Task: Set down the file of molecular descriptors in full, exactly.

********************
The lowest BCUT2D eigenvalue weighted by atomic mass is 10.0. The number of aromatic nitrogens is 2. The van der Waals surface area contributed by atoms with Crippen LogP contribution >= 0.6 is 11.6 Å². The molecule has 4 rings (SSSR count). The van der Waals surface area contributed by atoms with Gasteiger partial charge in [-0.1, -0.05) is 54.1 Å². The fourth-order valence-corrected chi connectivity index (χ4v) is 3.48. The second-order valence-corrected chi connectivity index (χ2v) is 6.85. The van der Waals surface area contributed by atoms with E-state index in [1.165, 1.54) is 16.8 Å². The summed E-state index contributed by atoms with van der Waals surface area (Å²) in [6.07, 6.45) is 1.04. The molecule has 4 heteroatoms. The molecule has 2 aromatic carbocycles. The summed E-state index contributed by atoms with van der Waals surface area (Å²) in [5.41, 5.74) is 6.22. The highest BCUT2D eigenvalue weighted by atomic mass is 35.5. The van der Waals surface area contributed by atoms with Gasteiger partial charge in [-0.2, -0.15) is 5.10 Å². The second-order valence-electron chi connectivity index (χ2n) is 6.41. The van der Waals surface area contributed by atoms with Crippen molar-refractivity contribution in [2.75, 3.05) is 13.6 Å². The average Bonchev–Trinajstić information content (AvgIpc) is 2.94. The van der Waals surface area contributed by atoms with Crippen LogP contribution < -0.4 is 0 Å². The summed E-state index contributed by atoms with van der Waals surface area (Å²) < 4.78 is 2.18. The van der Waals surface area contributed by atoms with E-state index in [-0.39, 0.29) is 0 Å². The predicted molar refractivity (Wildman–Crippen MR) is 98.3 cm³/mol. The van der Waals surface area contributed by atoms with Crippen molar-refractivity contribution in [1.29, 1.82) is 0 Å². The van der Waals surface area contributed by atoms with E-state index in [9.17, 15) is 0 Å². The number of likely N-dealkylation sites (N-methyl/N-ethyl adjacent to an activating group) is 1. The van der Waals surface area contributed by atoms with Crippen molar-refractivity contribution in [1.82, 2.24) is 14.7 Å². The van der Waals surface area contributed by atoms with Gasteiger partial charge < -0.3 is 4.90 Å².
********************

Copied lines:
The lowest BCUT2D eigenvalue weighted by atomic mass is 10.0. The number of aromatic nitrogens is 2. The van der Waals surface area contributed by atoms with Crippen LogP contribution >= 0.6 is 11.6 Å². The molecule has 4 rings (SSSR count). The van der Waals surface area contributed by atoms with Gasteiger partial charge in [-0.1, -0.05) is 54.1 Å². The fourth-order valence-corrected chi connectivity index (χ4v) is 3.48. The second-order valence-corrected chi connectivity index (χ2v) is 6.85. The van der Waals surface area contributed by atoms with E-state index in [1.165, 1.54) is 16.8 Å². The summed E-state index contributed by atoms with van der Waals surface area (Å²) in [6.07, 6.45) is 1.04. The molecule has 4 heteroatoms. The molecule has 2 aromatic carbocycles. The summed E-state index contributed by atoms with van der Waals surface area (Å²) in [5.41, 5.74) is 6.22. The highest BCUT2D eigenvalue weighted by atomic mass is 35.5. The van der Waals surface area contributed by atoms with Gasteiger partial charge in [-0.2, -0.15) is 5.10 Å². The second-order valence-electron chi connectivity index (χ2n) is 6.41. The van der Waals surface area contributed by atoms with Crippen molar-refractivity contribution in [2.75, 3.05) is 13.6 Å². The average Bonchev–Trinajstić information content (AvgIpc) is 2.94. The van der Waals surface area contributed by atoms with Crippen LogP contribution < -0.4 is 0 Å². The summed E-state index contributed by atoms with van der Waals surface area (Å²) < 4.78 is 2.18. The van der Waals surface area contributed by atoms with E-state index in [-0.39, 0.29) is 0 Å². The predicted molar refractivity (Wildman–Crippen MR) is 98.3 cm³/mol. The van der Waals surface area contributed by atoms with Crippen molar-refractivity contribution in [1.29, 1.82) is 0 Å². The van der Waals surface area contributed by atoms with E-state index in [9.17, 15) is 0 Å². The number of likely N-dealkylation sites (N-methyl/N-ethyl adjacent to an activating group) is 1. The van der Waals surface area contributed by atoms with Crippen molar-refractivity contribution in [1.82, 2.24) is 14.7 Å². The van der Waals surface area contributed by atoms with Gasteiger partial charge < -0.3 is 4.90 Å².